(Above) Undated photo of Warden Milton Roth, with uniformed and civilian colleagues, believed taken shortly before in his death in 1968. (Right) Formal photo. Both from the NYCHS-maintained archives.
For 35 Years
Page 4, Volume XII No. III 1968 of Correction Sidelights.
Warden Milton Roth had served 35 years as a member of the Department. He died suddenly, at the age of 61, of a heart attack November 5, 1968, at 49th Street and 10th Avenue, Manhattan.
He had served as Warden of the Reformatory since December 18, 1967, the day Commissioner George F. McGrath promoted him to the highest rank in the uniformed force.
He had been serving as Deputy Warden - in - Command of that institution since December 5, 1963.
Warden Roth joined the Department September 16, 1933, as a psychologist.
Five years later he filed for the position of Correction Officer and was appointed in 1938.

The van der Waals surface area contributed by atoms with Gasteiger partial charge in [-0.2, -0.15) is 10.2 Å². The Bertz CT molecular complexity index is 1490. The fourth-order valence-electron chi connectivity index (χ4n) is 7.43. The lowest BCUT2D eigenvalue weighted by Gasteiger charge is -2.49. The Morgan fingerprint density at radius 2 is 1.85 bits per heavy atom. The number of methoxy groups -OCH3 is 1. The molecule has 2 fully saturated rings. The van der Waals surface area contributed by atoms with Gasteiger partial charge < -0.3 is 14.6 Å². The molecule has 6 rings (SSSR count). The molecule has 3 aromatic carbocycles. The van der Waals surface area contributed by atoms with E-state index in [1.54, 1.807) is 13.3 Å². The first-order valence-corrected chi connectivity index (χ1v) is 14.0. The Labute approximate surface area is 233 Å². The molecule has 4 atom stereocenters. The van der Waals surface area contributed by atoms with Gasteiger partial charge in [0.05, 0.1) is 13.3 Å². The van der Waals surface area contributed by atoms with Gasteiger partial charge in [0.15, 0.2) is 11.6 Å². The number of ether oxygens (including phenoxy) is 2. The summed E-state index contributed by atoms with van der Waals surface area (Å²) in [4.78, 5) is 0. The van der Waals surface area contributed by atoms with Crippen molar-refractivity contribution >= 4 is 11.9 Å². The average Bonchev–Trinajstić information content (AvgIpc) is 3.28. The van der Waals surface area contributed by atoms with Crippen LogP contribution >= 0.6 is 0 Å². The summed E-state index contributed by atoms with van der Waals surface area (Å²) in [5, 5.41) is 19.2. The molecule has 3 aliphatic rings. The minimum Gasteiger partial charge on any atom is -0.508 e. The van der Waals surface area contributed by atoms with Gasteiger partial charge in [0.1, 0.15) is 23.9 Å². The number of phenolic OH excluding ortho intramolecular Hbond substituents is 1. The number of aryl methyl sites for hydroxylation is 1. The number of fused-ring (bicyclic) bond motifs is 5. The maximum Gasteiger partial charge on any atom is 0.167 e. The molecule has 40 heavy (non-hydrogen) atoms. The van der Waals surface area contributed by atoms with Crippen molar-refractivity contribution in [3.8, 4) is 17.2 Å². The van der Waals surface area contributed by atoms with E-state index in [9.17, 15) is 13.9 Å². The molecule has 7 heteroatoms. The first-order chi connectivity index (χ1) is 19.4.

He rose to the rank of Captain in 1952; to Assistant Deputy Warden in 1957; and to Deputy Warden in 1962.
It was said of Warden Roth that he was a man genuinely dedicated to his work. He unassumingly handled the tremendous responsibility of providing interesting and meaningful programs for the volatile population of sentenced youthful offenders.
He was respected and loved by the inmates and their families.
The Reformatory program includes a Public School, Manpower Development Training program, a library, counseling, recreation, and intensive housing and classification services.
His staff carried out his policies with a loyalty that only a man with his abiding interest in the individual could possibly hope to realize.
There was an institutional "esprit de corps" that could be felt by the casual visitor or the veteran correctional employee.
The professional and the line correction officer both shared the team spirit engendered by this man.
As a Captain in the U. S. Army Military Intelligence, he served on active duty from 1941 to 1948.
At the end of World War 11, he joined General Douglas MacArthur's personal staff.
Since he spoke Japanese fluently, he was placed in charge of a province in Japan for three years as Military Governor.
He retired as Lieutenant Colonel in the U. S. Army Reserves.
His wife, Florence, and daughter, Heidi, are his survivors.